A frequency table shows the distribution of observations based on the options in a variable. Frequency tables are helpful to understand which options occur more or less often in the dataset. This is helpful for getting a better understanding of each variable and deciding if variables need to be recoded or not. There is no formula for a frequency table since it reports the count of each option in a variable.
The command tab is to tabulate the variable language.
The output chart shows us the frequency distribution of the variable language.
Each row in the chart is an option that respondents could have selected during data collection. We can see the options English, French, and Other and the Total number of observations in this analysis (note: this total value excludes all missing observations). Stata always presents options that are coded from the smallest number the to greatest, so we know that English is coded with a numerical value of “1”, French is coded as “2”, and Other is “3”, which is helpful when recoding.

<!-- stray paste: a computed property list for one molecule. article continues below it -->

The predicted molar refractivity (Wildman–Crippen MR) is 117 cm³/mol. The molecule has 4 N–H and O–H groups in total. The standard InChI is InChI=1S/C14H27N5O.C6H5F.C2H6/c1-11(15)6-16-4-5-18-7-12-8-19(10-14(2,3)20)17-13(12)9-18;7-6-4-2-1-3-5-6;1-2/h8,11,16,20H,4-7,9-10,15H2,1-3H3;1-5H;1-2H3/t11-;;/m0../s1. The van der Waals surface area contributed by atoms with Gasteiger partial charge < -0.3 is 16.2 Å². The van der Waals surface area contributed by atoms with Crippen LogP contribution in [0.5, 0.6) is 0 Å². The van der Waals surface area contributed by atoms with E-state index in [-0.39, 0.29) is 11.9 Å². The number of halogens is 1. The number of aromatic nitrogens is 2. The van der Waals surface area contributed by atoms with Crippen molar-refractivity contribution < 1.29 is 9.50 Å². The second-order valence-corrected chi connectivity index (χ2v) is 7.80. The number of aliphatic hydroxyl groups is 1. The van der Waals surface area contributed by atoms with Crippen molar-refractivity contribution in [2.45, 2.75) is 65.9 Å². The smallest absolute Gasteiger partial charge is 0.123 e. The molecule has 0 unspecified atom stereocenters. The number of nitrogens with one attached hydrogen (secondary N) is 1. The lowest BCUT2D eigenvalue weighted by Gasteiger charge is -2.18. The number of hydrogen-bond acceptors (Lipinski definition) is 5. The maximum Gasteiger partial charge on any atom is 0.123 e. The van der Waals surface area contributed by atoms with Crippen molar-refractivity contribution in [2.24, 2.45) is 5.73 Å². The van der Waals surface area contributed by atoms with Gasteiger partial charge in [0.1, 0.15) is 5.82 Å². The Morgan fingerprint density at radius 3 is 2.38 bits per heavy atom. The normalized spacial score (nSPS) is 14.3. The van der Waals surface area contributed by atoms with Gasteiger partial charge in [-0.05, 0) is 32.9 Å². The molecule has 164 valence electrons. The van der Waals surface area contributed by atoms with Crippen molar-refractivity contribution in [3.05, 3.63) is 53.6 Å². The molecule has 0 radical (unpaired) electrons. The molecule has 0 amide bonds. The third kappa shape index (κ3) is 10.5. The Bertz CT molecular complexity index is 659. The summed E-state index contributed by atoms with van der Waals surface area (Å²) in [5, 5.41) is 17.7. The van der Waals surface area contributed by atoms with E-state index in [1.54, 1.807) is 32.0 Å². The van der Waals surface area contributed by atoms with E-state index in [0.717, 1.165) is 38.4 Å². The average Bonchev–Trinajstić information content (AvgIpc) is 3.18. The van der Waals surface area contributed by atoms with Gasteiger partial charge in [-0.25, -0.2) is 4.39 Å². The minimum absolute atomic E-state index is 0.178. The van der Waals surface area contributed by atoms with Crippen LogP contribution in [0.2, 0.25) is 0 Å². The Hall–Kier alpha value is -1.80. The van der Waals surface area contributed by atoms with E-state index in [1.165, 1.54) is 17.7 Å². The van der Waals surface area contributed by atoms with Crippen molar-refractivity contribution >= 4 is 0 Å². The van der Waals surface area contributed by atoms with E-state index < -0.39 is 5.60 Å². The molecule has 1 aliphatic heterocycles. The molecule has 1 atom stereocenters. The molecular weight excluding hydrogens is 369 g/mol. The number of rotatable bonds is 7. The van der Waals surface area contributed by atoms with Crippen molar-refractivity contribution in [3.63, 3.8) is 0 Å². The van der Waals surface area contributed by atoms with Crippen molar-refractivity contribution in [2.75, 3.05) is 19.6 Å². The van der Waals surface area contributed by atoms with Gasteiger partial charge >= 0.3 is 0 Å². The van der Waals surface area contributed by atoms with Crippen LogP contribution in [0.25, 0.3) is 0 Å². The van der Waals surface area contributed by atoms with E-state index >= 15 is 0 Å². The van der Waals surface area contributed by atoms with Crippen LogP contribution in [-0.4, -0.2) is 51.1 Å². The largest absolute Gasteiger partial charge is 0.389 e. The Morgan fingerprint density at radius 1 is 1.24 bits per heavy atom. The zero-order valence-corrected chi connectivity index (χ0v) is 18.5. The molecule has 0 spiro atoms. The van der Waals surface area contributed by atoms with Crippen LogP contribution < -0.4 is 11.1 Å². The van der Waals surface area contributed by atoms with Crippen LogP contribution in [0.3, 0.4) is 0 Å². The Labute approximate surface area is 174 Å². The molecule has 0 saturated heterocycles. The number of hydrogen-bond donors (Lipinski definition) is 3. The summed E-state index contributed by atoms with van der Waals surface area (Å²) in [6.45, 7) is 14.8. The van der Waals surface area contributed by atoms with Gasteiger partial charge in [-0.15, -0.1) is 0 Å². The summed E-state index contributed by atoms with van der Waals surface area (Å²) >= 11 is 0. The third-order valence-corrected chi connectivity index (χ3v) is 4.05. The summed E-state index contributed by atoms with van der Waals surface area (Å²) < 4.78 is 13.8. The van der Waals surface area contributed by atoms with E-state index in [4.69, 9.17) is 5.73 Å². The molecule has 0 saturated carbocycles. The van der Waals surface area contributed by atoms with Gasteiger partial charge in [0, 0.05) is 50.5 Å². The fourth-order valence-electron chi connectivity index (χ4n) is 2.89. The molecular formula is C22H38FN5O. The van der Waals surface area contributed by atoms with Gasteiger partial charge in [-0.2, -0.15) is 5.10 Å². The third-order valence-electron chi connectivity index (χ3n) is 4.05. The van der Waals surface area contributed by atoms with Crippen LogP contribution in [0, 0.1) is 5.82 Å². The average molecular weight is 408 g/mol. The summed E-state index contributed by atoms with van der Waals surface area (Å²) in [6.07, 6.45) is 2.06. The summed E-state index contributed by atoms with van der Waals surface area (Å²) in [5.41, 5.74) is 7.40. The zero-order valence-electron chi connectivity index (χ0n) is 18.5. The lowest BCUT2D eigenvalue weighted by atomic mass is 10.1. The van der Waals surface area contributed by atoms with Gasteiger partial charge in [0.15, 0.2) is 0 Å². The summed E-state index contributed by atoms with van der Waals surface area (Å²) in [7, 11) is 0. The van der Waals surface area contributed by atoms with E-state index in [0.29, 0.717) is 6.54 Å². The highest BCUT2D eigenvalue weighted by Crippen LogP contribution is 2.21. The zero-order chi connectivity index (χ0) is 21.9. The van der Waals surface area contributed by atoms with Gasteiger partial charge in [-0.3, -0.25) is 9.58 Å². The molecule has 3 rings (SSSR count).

We can see most, 5,716 observations, selected English as their language. The least commonly reported option is French with 497 observations and 1,091 observations selecting Other.
In the next column to the right, Percent, Stata shows us the percentage of each option from the entire dataset that only includes non-missing observations. For example, 78.26% of observations selected English.
The column furthest to the right, Cumulative Percent, is the percentage of each option and the option(s) above it. Cumulative Percent are used to determine cutoffs for quartiles. For example, 85.06% of observations in the dataset speak either English or French.